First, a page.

Botulinum Toxin (BoNT)

BoNT is naturally found in the body and# has its clinical actions (effects) through relaxing muscles via blocking acetylcholine release in the neuromuscular junction. BoNT Type A (BoNTABoNTA – Botox, Dysport) is the first-line treatment for CD patients. Positive outcomes have been report following only one or two injections and can sustain positive results with subsequent injections.

Everyone reacts differently to BoNTA injections. This is why your doctor should keep track of you throughout your treatment. At the beginning of your treatment, your doctor might decide to alter the dosage and even change the muscle injected to maximize the effects.

The decision about any adjustments needed to ensure the success of the subsequent session of BoNTA injections could require many visits to your physician. To ensure the best results from this treatment, it’s essential to be diligent and punctually communicate the symptoms to your doctor. Requesting your family and acquaintances to observe you help achieve this is possible.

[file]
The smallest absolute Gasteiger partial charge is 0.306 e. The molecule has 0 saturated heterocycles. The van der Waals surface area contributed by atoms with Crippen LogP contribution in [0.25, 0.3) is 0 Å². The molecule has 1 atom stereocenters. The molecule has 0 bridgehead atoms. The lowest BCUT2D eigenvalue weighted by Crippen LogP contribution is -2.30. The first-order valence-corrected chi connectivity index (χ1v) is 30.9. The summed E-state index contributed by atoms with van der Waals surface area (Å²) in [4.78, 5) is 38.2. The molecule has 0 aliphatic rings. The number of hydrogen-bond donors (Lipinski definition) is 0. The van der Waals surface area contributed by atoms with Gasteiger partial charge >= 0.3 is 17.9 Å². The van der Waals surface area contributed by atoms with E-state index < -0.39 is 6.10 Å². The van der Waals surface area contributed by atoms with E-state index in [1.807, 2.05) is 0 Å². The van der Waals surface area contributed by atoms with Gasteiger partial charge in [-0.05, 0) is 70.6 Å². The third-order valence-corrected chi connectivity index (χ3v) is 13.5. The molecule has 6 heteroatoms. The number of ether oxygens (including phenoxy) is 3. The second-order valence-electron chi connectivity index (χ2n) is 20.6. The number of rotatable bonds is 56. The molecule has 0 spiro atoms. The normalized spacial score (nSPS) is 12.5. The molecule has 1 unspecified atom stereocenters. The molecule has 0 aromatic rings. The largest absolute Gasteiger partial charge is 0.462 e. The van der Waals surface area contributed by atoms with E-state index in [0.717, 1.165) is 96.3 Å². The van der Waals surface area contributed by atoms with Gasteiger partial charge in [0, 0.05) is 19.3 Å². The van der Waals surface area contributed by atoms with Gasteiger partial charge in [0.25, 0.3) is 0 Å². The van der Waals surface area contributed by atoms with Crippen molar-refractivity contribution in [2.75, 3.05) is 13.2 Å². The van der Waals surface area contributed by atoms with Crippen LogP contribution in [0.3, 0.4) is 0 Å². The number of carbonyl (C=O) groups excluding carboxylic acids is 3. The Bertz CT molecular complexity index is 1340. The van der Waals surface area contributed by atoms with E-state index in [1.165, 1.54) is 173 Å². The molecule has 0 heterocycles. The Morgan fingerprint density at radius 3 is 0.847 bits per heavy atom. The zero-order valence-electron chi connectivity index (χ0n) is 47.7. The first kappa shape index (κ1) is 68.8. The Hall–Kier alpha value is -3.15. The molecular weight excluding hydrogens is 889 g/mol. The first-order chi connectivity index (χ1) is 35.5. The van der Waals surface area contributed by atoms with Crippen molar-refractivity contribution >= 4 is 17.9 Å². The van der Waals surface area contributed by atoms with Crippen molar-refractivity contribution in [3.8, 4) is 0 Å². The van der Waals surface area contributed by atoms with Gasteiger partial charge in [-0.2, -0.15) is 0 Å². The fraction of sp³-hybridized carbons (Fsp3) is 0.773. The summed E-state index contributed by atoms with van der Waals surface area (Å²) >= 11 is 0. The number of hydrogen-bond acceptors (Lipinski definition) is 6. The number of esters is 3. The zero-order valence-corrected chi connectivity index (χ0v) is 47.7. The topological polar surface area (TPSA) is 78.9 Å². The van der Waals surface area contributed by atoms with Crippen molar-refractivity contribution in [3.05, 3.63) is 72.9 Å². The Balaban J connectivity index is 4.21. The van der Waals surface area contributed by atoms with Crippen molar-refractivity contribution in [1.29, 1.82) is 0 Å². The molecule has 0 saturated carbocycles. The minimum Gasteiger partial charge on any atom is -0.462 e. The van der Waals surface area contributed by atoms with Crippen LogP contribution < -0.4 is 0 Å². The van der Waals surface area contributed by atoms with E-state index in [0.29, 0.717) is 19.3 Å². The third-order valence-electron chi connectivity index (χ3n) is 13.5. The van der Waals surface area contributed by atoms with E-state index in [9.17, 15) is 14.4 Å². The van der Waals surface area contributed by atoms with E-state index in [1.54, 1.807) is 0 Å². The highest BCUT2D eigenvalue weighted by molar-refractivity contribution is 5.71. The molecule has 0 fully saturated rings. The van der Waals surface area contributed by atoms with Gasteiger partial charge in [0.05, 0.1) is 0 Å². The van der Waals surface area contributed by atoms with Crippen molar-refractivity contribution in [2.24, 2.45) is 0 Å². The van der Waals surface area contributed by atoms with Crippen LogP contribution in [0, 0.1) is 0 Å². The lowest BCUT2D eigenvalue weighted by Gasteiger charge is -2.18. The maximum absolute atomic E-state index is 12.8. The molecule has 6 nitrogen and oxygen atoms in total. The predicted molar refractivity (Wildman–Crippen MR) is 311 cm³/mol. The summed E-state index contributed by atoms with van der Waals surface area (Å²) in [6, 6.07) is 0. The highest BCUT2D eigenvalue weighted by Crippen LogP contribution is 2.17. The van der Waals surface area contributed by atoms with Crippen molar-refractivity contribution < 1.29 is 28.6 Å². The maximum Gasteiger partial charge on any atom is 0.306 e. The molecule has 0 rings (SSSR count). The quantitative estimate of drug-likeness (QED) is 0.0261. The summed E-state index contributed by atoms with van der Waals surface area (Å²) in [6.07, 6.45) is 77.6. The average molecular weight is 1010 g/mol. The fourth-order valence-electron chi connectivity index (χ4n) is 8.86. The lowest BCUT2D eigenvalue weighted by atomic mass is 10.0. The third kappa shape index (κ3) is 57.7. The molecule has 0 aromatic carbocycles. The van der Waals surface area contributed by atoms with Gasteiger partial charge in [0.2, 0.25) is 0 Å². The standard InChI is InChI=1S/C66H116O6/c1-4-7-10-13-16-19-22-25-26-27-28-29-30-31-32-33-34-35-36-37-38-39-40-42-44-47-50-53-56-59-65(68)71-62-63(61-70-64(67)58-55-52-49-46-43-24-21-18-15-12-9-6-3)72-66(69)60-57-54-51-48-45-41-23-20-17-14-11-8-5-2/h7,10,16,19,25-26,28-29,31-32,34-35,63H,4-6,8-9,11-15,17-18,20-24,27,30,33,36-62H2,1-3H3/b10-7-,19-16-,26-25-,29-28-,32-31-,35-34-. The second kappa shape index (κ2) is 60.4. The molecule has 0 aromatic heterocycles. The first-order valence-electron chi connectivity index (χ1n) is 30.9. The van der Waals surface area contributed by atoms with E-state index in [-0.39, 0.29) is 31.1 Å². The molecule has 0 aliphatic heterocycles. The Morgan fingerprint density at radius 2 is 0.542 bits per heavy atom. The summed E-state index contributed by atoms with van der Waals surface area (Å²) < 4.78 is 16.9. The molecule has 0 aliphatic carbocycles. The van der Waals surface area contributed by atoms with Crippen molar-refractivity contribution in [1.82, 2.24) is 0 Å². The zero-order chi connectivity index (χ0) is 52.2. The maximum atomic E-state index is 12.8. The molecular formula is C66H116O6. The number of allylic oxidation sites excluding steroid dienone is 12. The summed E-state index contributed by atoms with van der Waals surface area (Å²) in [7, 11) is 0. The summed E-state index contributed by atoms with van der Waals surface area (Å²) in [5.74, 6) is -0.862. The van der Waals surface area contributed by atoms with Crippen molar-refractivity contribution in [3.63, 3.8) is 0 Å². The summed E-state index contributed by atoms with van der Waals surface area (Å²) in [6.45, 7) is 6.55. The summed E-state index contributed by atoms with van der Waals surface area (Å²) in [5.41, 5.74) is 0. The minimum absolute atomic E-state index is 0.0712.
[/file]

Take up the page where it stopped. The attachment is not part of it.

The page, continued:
BoNT is poisonous and adverse effects may develop when the toxin gets spread. You must seek medical help promptly when any issues with swallowing, breathing or speech develop. Your physician can help you determine the appropriate treatment for you.


Oral medicines do not offer relief from the effects of dystonia. The benzodiazepines that are low doses (Diazepam) can be beneficial as they aid in relaxing the muscles and ease anxiety. Baclofen (e.g. Barcelo) is a drug that reduces releases of neurotransmitters, which are responsible for triggering the activity of muscles. Both benzodiazepines as well as baclofen are connect to a large number of adverse reactions.

Intrathecal baclofen

Intrathecal baclofen (e.g. Lioresal Intrathecal) injections in the cervical spine’s high region have been proven effective in treating CD. Following treatment, patients have reported greater mobility of neck muscles and less pain of care, and better living quality.

Common side effects of baclofen include reactions at the injection site and other medication-related side effects like drowsiness, tiredness, headache, dizziness, and nausea.

Selective peripheral denervation

A procedure known as selective peripheral denervation is an option that is only use to treat CD. The process involves cutting specific nerves which innervate the neck muscles affected in every situation.

This procedure is commonly referr to as denervation and results in numbness around the neck area, thereby decreasing the pain. The treatment is only utilize in cases where BoNT or any other medication are efficient. The procedure is proven to deliver promising short- and long-term outcomes.

The side effects that result from this procedure aren’t typical but can include tic-like discomfort and an infection with a bacterium in the tissues surrounding the tonsils (tonsillar abscess), as well as a transient inflammation.